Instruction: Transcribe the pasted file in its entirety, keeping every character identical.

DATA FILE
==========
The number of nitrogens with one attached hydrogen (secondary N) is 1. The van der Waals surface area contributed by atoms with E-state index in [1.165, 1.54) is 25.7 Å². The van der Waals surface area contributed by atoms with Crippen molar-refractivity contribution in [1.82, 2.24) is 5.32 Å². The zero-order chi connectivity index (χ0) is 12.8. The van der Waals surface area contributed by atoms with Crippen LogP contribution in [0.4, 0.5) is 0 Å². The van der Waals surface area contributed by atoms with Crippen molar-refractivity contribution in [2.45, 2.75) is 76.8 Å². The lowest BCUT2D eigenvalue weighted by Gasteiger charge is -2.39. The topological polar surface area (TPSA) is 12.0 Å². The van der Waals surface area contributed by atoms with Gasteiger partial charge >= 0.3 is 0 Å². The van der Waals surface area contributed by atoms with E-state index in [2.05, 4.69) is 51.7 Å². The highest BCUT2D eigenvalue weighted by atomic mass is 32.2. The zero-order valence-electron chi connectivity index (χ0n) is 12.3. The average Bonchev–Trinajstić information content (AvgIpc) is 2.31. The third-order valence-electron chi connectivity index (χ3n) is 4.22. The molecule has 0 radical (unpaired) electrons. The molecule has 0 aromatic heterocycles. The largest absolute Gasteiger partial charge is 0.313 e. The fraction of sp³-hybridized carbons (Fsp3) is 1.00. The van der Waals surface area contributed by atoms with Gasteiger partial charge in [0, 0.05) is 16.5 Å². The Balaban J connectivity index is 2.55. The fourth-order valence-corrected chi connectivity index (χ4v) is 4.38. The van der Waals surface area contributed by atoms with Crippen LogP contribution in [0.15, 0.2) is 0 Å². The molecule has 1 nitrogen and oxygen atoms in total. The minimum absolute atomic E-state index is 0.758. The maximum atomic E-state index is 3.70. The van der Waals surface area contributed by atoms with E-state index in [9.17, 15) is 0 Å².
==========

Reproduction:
The number of nitrogens with one attached hydrogen (secondary N) is 1. The van der Waals surface area contributed by atoms with E-state index in [1.165, 1.54) is 25.7 Å². The van der Waals surface area contributed by atoms with Crippen molar-refractivity contribution in [1.82, 2.24) is 5.32 Å². The zero-order chi connectivity index (χ0) is 12.8. The van der Waals surface area contributed by atoms with Crippen LogP contribution in [0.4, 0.5) is 0 Å². The van der Waals surface area contributed by atoms with Crippen molar-refractivity contribution in [2.45, 2.75) is 76.8 Å². The lowest BCUT2D eigenvalue weighted by Gasteiger charge is -2.39. The topological polar surface area (TPSA) is 12.0 Å². The van der Waals surface area contributed by atoms with Gasteiger partial charge >= 0.3 is 0 Å². The van der Waals surface area contributed by atoms with E-state index in [2.05, 4.69) is 51.7 Å². The highest BCUT2D eigenvalue weighted by atomic mass is 32.2. The zero-order valence-electron chi connectivity index (χ0n) is 12.3. The average Bonchev–Trinajstić information content (AvgIpc) is 2.31. The third-order valence-electron chi connectivity index (χ3n) is 4.22. The molecule has 0 radical (unpaired) electrons. The molecule has 0 aromatic heterocycles. The largest absolute Gasteiger partial charge is 0.313 e. The fraction of sp³-hybridized carbons (Fsp3) is 1.00. The van der Waals surface area contributed by atoms with Gasteiger partial charge in [0, 0.05) is 16.5 Å². The Balaban J connectivity index is 2.55. The fourth-order valence-corrected chi connectivity index (χ4v) is 4.38. The van der Waals surface area contributed by atoms with Crippen LogP contribution in [0.15, 0.2) is 0 Å². The molecule has 1 nitrogen and oxygen atoms in total. The minimum absolute atomic E-state index is 0.758. The maximum atomic E-state index is 3.70. The van der Waals surface area contributed by atoms with E-state index in [9.17, 15) is 0 Å².